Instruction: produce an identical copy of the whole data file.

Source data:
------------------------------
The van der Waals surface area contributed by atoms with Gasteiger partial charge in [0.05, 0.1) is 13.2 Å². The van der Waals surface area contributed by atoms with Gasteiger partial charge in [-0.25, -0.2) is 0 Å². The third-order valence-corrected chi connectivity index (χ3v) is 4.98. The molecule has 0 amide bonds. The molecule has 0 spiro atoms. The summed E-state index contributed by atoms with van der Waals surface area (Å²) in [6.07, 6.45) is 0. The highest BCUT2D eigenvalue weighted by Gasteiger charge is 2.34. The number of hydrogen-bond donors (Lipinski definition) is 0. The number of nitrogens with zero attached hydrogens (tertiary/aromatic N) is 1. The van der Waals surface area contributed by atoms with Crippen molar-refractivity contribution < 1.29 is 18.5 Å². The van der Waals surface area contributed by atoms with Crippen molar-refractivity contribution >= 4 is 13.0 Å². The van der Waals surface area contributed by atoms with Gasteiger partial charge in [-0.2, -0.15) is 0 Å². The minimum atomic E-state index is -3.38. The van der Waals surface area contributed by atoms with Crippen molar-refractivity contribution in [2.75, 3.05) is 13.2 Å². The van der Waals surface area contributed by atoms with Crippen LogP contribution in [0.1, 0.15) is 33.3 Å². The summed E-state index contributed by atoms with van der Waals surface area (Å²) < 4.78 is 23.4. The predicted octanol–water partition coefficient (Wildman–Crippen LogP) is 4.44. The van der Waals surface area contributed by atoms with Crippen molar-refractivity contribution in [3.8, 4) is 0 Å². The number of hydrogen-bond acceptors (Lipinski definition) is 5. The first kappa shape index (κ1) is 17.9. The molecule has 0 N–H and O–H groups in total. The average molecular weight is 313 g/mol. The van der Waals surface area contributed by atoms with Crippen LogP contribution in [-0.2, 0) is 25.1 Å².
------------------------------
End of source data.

The van der Waals surface area contributed by atoms with Gasteiger partial charge in [0.05, 0.1) is 13.2 Å². The van der Waals surface area contributed by atoms with Gasteiger partial charge in [-0.25, -0.2) is 0 Å². The third-order valence-corrected chi connectivity index (χ3v) is 4.98. The molecule has 0 amide bonds. The molecule has 0 spiro atoms. The summed E-state index contributed by atoms with van der Waals surface area (Å²) in [6.07, 6.45) is 0. The highest BCUT2D eigenvalue weighted by Gasteiger charge is 2.34. The number of hydrogen-bond donors (Lipinski definition) is 0. The number of nitrogens with zero attached hydrogens (tertiary/aromatic N) is 1. The van der Waals surface area contributed by atoms with Crippen molar-refractivity contribution < 1.29 is 18.5 Å². The van der Waals surface area contributed by atoms with Crippen molar-refractivity contribution >= 4 is 13.0 Å². The van der Waals surface area contributed by atoms with Gasteiger partial charge in [-0.2, -0.15) is 0 Å². The minimum atomic E-state index is -3.38. The van der Waals surface area contributed by atoms with Crippen molar-refractivity contribution in [2.75, 3.05) is 13.2 Å². The van der Waals surface area contributed by atoms with Crippen LogP contribution in [0.1, 0.15) is 33.3 Å². The summed E-state index contributed by atoms with van der Waals surface area (Å²) < 4.78 is 23.4. The predicted octanol–water partition coefficient (Wildman–Crippen LogP) is 4.44. The van der Waals surface area contributed by atoms with Crippen molar-refractivity contribution in [3.8, 4) is 0 Å². The number of hydrogen-bond acceptors (Lipinski definition) is 5. The first kappa shape index (κ1) is 17.9. The molecule has 0 N–H and O–H groups in total. The average molecular weight is 313 g/mol. The van der Waals surface area contributed by atoms with Crippen LogP contribution in [-0.2, 0) is 25.1 Å².